Complete bed rest
Depends on specific residual effects; may require care of physicians, nurses, psychologists, and/or physical, occupational, and/or speech therapists
n.p.o. during the acute phase
- National Reye Syndrome Foundation, P.O. Box 829, Byron, OH 43506-0829, (800) 233-7393; http://www.reyessyndome.org
- National Institute of Health: http://www.ninds.nih.gov/disorders/reyes_syndrome/reyes_syndrome.htm
- Overall prognosis is related to degree of cerebral edema and ammonia level on admission.
- Outcomes range from a mild illness without progression and complete resolution to a critical illness with significant lasting sequelae.
- Possible neurologic sequelae include brain damage and disability, including problems with attention, concentration, speech, language, and fine and gross motor skills.
- Sequelae are more common with higher stages.
- Aspiration pneumonia
- Respiratory failure
- Cardiac dysrhythmia/arrest
- Inappropriate vasopressin excretion
- Diabetes insipidus
- Cerebral edema
1. Schror K. Aspirin and Reye syndrome: A review of the evidence. Pediatr Drugs. 2007;9:195–204.
2. Monto AS. The disappearance of Reye’s syndrome–a public health triumph. N Engl J Med. 1999;340:1423–4.
3. Belay ED, Bresee JS, Holman RC, et al. Reye’s syndrome in the United States from 1981 through 1997. N Engl J Med. 1999;340:1377–82.
4. Glasgow JF, Middleton B. Reye syndrome–insights on causation and prognosis. Arch Dis Child. 2001;85:351–3.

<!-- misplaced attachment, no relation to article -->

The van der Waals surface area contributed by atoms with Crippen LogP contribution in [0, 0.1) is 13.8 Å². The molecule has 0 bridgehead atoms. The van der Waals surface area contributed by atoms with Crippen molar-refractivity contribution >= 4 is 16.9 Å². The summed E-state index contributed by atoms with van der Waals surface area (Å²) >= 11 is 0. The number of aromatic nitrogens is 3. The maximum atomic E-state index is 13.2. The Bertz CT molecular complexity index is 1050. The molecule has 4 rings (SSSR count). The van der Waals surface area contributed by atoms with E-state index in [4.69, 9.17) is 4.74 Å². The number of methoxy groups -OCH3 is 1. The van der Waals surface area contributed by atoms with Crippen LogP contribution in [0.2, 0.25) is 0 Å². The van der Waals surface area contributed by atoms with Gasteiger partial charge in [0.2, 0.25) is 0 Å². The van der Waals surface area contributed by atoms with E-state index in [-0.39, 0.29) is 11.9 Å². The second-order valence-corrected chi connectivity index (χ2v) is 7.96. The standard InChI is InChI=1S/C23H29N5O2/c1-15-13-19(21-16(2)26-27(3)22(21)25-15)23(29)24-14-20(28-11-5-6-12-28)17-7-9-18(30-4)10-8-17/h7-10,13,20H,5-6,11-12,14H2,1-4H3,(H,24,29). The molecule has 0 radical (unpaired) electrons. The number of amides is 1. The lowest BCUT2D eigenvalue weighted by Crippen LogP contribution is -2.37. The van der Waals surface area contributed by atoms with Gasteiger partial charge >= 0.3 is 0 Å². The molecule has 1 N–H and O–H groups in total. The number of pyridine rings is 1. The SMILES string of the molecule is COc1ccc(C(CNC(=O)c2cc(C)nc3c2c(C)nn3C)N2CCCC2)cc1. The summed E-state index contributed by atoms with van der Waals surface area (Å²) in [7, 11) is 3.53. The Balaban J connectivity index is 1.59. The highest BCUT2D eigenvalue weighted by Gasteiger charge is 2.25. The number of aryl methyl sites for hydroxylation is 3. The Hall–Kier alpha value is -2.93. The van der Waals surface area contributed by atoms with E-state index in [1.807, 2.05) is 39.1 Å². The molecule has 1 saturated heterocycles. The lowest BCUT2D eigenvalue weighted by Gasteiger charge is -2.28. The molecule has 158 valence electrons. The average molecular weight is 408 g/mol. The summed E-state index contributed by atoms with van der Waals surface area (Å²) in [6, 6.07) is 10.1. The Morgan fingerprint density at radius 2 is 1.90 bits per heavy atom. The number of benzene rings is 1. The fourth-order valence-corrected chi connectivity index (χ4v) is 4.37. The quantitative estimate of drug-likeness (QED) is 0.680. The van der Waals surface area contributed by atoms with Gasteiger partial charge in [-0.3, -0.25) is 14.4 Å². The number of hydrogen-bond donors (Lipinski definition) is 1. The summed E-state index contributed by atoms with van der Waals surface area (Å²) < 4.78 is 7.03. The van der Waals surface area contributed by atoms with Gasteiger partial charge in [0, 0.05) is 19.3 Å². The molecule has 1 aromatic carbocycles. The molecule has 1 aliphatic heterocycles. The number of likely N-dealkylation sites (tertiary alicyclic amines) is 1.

Gosalakkal JA, Kamoji V. Reye syndrome and reye-like syndrome. Pediatr Neurol. 2008;39:198–200.
Green A, Hall SM. Investigation of metabolic disorders resembling Reye’s syndrome. Arch Dis Child. 1992;67:1313–7.
Pugliese A, Beltramo T, Torre D et al. Reye’s and Reye’s-like syndromes. Cell Biochem. Funct. 2008;26:741–6.
See Also (Topic, Algorithm, Electronic Media Element)
Encephalitis, Viral; Hepatic Encephalopathy
331.81 Reye’s syndrome
74351001 Reye’s syndrome (disorder)
- RS is a rare acute metabolic encephalopathy largely affecting children and adolescents.
- Associations include antecedent viral infection and aspirin use.
- Most current cases of RS are actually Reyelike syndrome, caused by an inborn error of metabolism or a toxin.
- All treatment is supportive.
- Prognosis is related to the degree of cerebral edema and ammonia level on admission, and ranges from complete resolution to persistent neurologic sequelae.